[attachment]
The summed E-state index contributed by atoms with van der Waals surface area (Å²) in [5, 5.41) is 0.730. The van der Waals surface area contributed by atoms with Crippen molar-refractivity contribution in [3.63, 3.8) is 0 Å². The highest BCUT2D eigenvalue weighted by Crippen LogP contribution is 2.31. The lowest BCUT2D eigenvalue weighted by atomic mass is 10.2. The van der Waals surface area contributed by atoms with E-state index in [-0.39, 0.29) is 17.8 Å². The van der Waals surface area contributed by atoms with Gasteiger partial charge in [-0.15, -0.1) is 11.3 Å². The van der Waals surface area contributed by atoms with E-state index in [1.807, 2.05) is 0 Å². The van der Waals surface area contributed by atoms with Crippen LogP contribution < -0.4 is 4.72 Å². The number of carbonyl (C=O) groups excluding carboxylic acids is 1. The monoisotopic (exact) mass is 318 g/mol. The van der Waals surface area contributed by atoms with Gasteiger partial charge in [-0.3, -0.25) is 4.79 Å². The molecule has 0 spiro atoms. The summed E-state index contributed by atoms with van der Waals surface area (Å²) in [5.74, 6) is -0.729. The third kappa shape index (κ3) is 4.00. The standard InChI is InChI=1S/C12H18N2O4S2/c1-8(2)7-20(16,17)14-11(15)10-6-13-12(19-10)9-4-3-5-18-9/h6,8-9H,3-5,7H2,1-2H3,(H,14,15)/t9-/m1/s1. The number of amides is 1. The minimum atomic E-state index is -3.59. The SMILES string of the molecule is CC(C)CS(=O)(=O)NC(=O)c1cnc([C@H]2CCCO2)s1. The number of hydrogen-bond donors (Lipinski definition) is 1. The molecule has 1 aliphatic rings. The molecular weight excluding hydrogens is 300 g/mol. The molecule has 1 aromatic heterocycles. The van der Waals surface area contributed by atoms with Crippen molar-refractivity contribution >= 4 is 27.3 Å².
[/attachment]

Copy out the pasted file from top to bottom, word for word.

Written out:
The summed E-state index contributed by atoms with van der Waals surface area (Å²) in [5, 5.41) is 0.730. The van der Waals surface area contributed by atoms with Crippen molar-refractivity contribution in [3.63, 3.8) is 0 Å². The highest BCUT2D eigenvalue weighted by Crippen LogP contribution is 2.31. The lowest BCUT2D eigenvalue weighted by atomic mass is 10.2. The van der Waals surface area contributed by atoms with E-state index in [-0.39, 0.29) is 17.8 Å². The van der Waals surface area contributed by atoms with Gasteiger partial charge in [-0.15, -0.1) is 11.3 Å². The van der Waals surface area contributed by atoms with E-state index in [1.807, 2.05) is 0 Å². The van der Waals surface area contributed by atoms with Crippen LogP contribution < -0.4 is 4.72 Å². The number of carbonyl (C=O) groups excluding carboxylic acids is 1. The monoisotopic (exact) mass is 318 g/mol. The van der Waals surface area contributed by atoms with Gasteiger partial charge in [-0.3, -0.25) is 4.79 Å². The molecule has 0 spiro atoms. The summed E-state index contributed by atoms with van der Waals surface area (Å²) in [5.74, 6) is -0.729. The third kappa shape index (κ3) is 4.00. The standard InChI is InChI=1S/C12H18N2O4S2/c1-8(2)7-20(16,17)14-11(15)10-6-13-12(19-10)9-4-3-5-18-9/h6,8-9H,3-5,7H2,1-2H3,(H,14,15)/t9-/m1/s1. The number of amides is 1. The minimum atomic E-state index is -3.59. The SMILES string of the molecule is CC(C)CS(=O)(=O)NC(=O)c1cnc([C@H]2CCCO2)s1. The number of hydrogen-bond donors (Lipinski definition) is 1. The molecule has 1 aliphatic rings. The molecular weight excluding hydrogens is 300 g/mol. The molecule has 1 aromatic heterocycles. The van der Waals surface area contributed by atoms with Crippen molar-refractivity contribution >= 4 is 27.3 Å².